Girl Scout Leadership Experience Definitions

  1. Girl Scout Leadership Experience:  a way to engage girls in discovering themselves, connecting with others, and taking action to make the world a better place.
  2. Three Keys to Leadership (Threes steps to taking leadership)
    • Discover:  Girls understand themselves and their values and use their knowledge and skills to explore the world.
    • Connect:  Girls care about, inspire, and team with others locally and globally.
    • Take Action:  Girls act to make the world a better place.
  3. Three Girl Scout Processes In Girl Scouting, it’s not just “what girls do” (activities), but “how” (processes) they do them (activities).  When used together, these processes – Girl Led, Cooperative Learning, and Learning by Doing – ensure the quality and promote the fun and friendship so integral to Girl Scouting.  Here’s how Girl Scouts defines these processes:
    • Girl Led:  Girls lead the planning and decision-making as much as possible.  This will ensure that the girls are engaged in their learning and experience leadership opportunities as they prepare to become active participants in their local and global communities.
    • Learning by Doing:  (also known as experiential learning) A hands-on learning process that engages girls in continuous cycles of action and reflection that result in deeper understanding of concepts and mastery of practical skills.  As they participate in meaningful activities and then reflect on them, girls get to explore their own questions, discover answers, gain new skills, and share ideas and observations with others.  This helps them apply what they have learned to their future experiences.
    • Cooperative Learning:  Girls work together toward shared goals in an atmosphere of respect and collaboration that encourages the sharing of skills, knowledge, and learning.  It’ not just about sharing the glue when completing a project at a troop meeting!  Working together in all-girl environments also encourages girls to feel powerful and emotionally and physically safe, and it allows them to experience a sense of belonging even in the most diverse groups.
  4. Providing Service vs. Taking Action
    • Providing Service:  Being of service to others means being helpful – doing the right and kind thing.  That means feeding the hungry, clothing the homeless, or simply helping a friend with a tough homework assignment.  When you serve, you answer the most basic needs:  food, clothing, shelter, and care.  Service makes the world better for some people “right now”.
    • Taking Action:  When you move beyond immediate service to understand the cause of a problem, you move toward action.  When you team up and get other people involved in your effort to solve that problem, you are taking action.  Action can happen in many ways – from fixing up an animal shelter to creating a center where children who need tutoring can always get it.  Taking action makes the world better for more people for a much longer time. 
  5. Journeys:  Invite girls to explore a theme through a sequence of fun and challenging experiences.  All journeys incorporate Discover, Connect, and Take Action outcomes.  They also incorporate the processes of Girl Led, Cooperative Learning, and Learning by Doing.  They will invite girls, in partnership with volunteers, to customize their journeys locally.  Each journey will have a girl book for that particular grade level as well as a Adult Guide (for anyone who will be “joining” the journey with the girl through whichever pathway).  The inaugural journey is titled:  “It’s Your World – Change It!” Each journey will have a story associated with it as well as recognitions or awards that the girls can earn along the way if they choose.  Each journey will also have an optional keepsake item (necklace or bracelet) that can be purchased in celebration of the completion of their journey.  Two more journeys per Grade/Program level are expected in 2010.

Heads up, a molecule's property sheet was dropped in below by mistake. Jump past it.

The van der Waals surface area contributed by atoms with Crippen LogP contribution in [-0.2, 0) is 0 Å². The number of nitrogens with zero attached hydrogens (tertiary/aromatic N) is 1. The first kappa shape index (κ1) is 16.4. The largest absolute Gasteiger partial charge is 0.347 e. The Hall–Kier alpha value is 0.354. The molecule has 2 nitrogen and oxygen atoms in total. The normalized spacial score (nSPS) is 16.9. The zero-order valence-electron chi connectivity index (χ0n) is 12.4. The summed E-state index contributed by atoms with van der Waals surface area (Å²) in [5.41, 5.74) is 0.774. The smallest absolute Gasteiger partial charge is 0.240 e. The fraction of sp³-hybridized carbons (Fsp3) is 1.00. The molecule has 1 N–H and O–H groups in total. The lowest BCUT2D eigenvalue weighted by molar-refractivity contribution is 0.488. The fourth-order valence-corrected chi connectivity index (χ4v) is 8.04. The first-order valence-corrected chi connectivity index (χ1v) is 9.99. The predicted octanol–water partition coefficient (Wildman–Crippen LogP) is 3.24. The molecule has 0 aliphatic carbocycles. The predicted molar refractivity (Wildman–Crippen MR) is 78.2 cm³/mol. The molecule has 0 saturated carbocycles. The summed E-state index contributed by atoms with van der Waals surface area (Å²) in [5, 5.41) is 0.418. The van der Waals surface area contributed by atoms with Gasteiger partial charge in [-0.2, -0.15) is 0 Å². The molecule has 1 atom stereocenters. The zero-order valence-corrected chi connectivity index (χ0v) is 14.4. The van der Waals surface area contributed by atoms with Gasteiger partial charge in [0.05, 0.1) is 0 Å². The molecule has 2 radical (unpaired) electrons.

6. Pathways:  Pathways are the ways that girls and adults can become members of Girl Scouts.  Membership in Girl Scouts is open to anyone who accepts the Girl Scout Promise and Law and pays their National Membership Dues.  What is different about pathways is that now, girls and adults have different ways of participating.  Girls who participate only through special interest groups are every bit as much a Girl Scout as those girls who participate in traditional troops.  Adults who are leaders, providing direct service to girls are every bit as much a Girl Scout as those adults who participate through indirect service to girls (non-troop leaders who are on service team, council trainers, staff, etc.)  Currently, there are 6 suggested pathways for girls and 4 suggested pathways for adults.  GSUSA will be providing more information about these other pathways as they are developed.
  7. Outcomes:  Outcomes are intended benefits girls should receive because of their participation in the Girl Scout Movement.  15 outcomes have been identified and are grouped according to the Three Leadership Keys, Discover, Connect, and Take Action.  These 15 outcomes are the same for all 6 Girl Scout Grade/Program levels.
  8. Indicators/Signs:  Specific observable characteristics or changes that can represent achievement of a specific outcome.  Each Grade/Program level has “suggested” indicators for the girls to demonstrate attainment of the 15 outcomes. 
    • Adults who are working with girls may have other ones they would like to suggest or use when working with the girls.
    • No single program activity is expected to cover all 15 outcomes.  The attainment of these outcomes should be spread throughout the grade/program level.  However, it is important that program that is consistent with the new approach includes outcomes from each Leadership Key {Discover, Connect, and Take Action} as well as the incorporating the 3 Processes {Girl Led, Learning by Doing, Cooperative Learning}.